Now "Hommage a Chopin"  which is a piece in 5 movements for Flute and Orchestra, eases up a little bit on the hard hitting notes, and something like warm and vibrant notes get a chance to have its say, through all the whirlwind of the Orchestra, Very likeable, and well played by the soloist.
The "Rhapsody" begins with some beautiful notes in a Molto rubato style, but soon picks up, and hooks to the previous pieces on this CD.
Technically these are very good pieces, but if you ever warm to them is another kettle of fish altogether. Me...., well I will stick to the end with him, for what he writes fascinates me.
The performance is top notch, a good combination of artistry, and very dedicated musicians to boot.
Sound is State of the Art, a lot of depth, excellent front to back, extremely well detailed, and the dynamics are awesome.











Thursday, June 20, 2013

Heinrich Kaspar Schmid. (1874-1953)


Fourth listen. Last time.
New acquisition, April 2013.
Recorded in 2007-2008.
Engineer: Torsten Schreier.
Running time: 79:58.
Label: CPO.
Budget-price 3,00 euro's at JPCde.


  • Trio for Clarinet, Viola & Piano, opus 114.
  • Sonata for flute & Piano, opus 106.
  • Allegretto for Clarinet & Piano, opus 34.2.
  • Sonata for Viola & Piano, opus 111.
  • Capriccio for Flute & Piano, opus 34.5.

Nils Monkemeyer, Viola.
Johannes Zurl, Clarinet.
Pirmin Grehl, Flute.
Nicholas Rimmer, Piano.

After the fourth time listening to this CD, I have come to the conclusion that it is initially difficult music to approach, and only gives rewards when listened to more as once. In my case it took me some time before I understood where Schmid headed with his quasi Brahmsian music. His structures are modern, but it can sound as forlorn as some of Brahms music. His expression is complex, in that you have to closely listen to this music, in order not to lose direction and purpose. He is clearly a man from the late romantic period, well, very late in some instances, and that is probably the reason why he fell into oblivion. This CD with chamber music gives you a excellent idea what he is made off, and he may counts his lucky stars by getting such good musicians to perform these works. It is well recorded too, and my guess is if you like Brahms with some extra 20th century spice, go for it.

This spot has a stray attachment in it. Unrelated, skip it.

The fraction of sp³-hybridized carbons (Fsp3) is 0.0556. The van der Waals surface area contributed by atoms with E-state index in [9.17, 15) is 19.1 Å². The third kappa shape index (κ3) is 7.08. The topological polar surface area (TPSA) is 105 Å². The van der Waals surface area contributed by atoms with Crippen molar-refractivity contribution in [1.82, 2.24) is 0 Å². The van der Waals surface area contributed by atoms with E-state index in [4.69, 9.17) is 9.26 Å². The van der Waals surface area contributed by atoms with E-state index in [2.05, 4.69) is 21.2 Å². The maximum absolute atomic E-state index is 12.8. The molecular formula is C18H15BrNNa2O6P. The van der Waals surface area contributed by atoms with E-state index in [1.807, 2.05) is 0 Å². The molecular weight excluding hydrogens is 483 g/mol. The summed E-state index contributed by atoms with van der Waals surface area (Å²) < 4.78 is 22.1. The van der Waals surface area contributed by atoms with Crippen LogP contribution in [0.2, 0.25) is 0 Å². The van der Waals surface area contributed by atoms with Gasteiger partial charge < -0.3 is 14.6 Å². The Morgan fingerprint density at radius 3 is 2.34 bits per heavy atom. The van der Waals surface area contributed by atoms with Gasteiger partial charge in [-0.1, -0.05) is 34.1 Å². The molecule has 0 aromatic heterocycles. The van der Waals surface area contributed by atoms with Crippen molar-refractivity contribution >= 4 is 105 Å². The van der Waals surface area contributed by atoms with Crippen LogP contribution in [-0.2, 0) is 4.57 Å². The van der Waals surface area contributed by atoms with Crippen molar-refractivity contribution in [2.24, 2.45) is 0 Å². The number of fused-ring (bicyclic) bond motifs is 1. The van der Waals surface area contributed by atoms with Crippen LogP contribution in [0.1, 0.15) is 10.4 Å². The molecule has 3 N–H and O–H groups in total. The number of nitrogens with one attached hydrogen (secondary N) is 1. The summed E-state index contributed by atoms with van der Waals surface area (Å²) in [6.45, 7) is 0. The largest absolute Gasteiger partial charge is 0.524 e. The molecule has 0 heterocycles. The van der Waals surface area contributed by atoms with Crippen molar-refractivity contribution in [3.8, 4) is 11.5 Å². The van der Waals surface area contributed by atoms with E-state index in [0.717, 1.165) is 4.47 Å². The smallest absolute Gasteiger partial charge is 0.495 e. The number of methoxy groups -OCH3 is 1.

John Dowland~Flow my teares (Emma Kirkby)

From my collection, The Collected Works of John Dowland, volume 1. (1563-1626)

From my collection.
Bought in 1997.
Listened to the complete set twice, in 1997 & 2000-2001.
Disc 1. Running time 76:04.
Label: L'oiseau-Lyre. Box 12 CD'S.
Recorded: 1976-1980.
Released as a box in 1997.



The consort of Musicke, Anthony Rooley.
Soloists: 
Emma Kirkby, Glenda Simpson, Sopranos.
John York Skinner, Countertenor.
Martyn Hill, Tenor.
David Thomas, Bass.


  • First Booke of Songes 1597.

  • Unquiet thoughts.
  • Who ever thinks or hopes of love.
  • My thoughts are wing'd with hopes.
  • If my complaints could passions move.
  • Can she excuse my wrongs.
  • Now, O, now I needs must part.
  • Dear, if you change.
  • Burst forth my tears.
  • Go crystal tears.
  • Think'st thou then by thy feigning.
  • Come away, come sweet love.
  • Rest awhile, you cruel cares.
  • Sleep, wayward thoughts.
  • All ye, whom Love or Fortune hath betray'd.
  • Wilt thou unkind thus reave me.
  • Would my conceit.
  • Come again: sweet love doth now invite.
  • His golden locks.
  • Awake, sweet love.
  • Come heavy sleep.
  • Away with these self loving lads.